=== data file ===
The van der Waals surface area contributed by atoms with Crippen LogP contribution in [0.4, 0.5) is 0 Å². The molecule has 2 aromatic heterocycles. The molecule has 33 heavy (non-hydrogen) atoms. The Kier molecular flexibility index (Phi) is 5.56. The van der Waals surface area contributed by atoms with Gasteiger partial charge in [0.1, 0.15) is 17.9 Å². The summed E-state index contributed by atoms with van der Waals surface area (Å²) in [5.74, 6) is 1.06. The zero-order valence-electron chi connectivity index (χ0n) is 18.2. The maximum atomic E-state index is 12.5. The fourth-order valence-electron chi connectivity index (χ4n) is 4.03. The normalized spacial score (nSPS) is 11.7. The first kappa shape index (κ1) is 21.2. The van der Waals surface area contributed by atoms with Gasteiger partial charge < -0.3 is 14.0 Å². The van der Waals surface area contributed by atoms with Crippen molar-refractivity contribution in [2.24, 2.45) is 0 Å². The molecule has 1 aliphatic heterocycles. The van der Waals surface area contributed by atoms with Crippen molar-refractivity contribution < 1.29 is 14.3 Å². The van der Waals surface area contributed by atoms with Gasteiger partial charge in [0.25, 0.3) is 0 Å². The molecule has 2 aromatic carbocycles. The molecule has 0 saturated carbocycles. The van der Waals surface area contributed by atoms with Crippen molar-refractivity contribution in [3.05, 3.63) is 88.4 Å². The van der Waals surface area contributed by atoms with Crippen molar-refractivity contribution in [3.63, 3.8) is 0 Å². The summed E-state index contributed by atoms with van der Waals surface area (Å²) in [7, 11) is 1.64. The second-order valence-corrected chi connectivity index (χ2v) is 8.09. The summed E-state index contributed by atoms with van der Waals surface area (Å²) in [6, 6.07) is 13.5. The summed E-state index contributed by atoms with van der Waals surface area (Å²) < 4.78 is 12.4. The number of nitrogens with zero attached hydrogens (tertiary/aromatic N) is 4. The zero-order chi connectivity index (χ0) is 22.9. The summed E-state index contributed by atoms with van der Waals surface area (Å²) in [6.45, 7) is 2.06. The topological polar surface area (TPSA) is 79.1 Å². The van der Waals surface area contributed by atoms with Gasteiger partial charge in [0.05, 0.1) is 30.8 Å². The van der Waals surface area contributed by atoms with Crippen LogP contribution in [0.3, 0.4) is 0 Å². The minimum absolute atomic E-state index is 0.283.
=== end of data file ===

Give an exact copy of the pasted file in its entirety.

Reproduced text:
The van der Waals surface area contributed by atoms with Crippen LogP contribution in [0.4, 0.5) is 0 Å². The molecule has 2 aromatic heterocycles. The molecule has 33 heavy (non-hydrogen) atoms. The Kier molecular flexibility index (Phi) is 5.56. The van der Waals surface area contributed by atoms with Gasteiger partial charge in [0.1, 0.15) is 17.9 Å². The summed E-state index contributed by atoms with van der Waals surface area (Å²) in [5.74, 6) is 1.06. The zero-order valence-electron chi connectivity index (χ0n) is 18.2. The maximum atomic E-state index is 12.5. The fourth-order valence-electron chi connectivity index (χ4n) is 4.03. The normalized spacial score (nSPS) is 11.7. The first kappa shape index (κ1) is 21.2. The van der Waals surface area contributed by atoms with Gasteiger partial charge < -0.3 is 14.0 Å². The van der Waals surface area contributed by atoms with Crippen molar-refractivity contribution in [2.24, 2.45) is 0 Å². The molecule has 1 aliphatic heterocycles. The van der Waals surface area contributed by atoms with Crippen molar-refractivity contribution < 1.29 is 14.3 Å². The van der Waals surface area contributed by atoms with Gasteiger partial charge in [0.25, 0.3) is 0 Å². The molecule has 2 aromatic carbocycles. The molecule has 0 saturated carbocycles. The van der Waals surface area contributed by atoms with Crippen molar-refractivity contribution in [3.05, 3.63) is 88.4 Å². The van der Waals surface area contributed by atoms with Crippen molar-refractivity contribution in [3.63, 3.8) is 0 Å². The summed E-state index contributed by atoms with van der Waals surface area (Å²) in [7, 11) is 1.64. The second-order valence-corrected chi connectivity index (χ2v) is 8.09. The summed E-state index contributed by atoms with van der Waals surface area (Å²) in [6, 6.07) is 13.5. The summed E-state index contributed by atoms with van der Waals surface area (Å²) < 4.78 is 12.4. The number of nitrogens with zero attached hydrogens (tertiary/aromatic N) is 4. The zero-order chi connectivity index (χ0) is 22.9. The summed E-state index contributed by atoms with van der Waals surface area (Å²) in [6.45, 7) is 2.06. The topological polar surface area (TPSA) is 79.1 Å². The van der Waals surface area contributed by atoms with Gasteiger partial charge in [0.05, 0.1) is 30.8 Å². The van der Waals surface area contributed by atoms with Crippen LogP contribution in [0.3, 0.4) is 0 Å². The minimum absolute atomic E-state index is 0.283.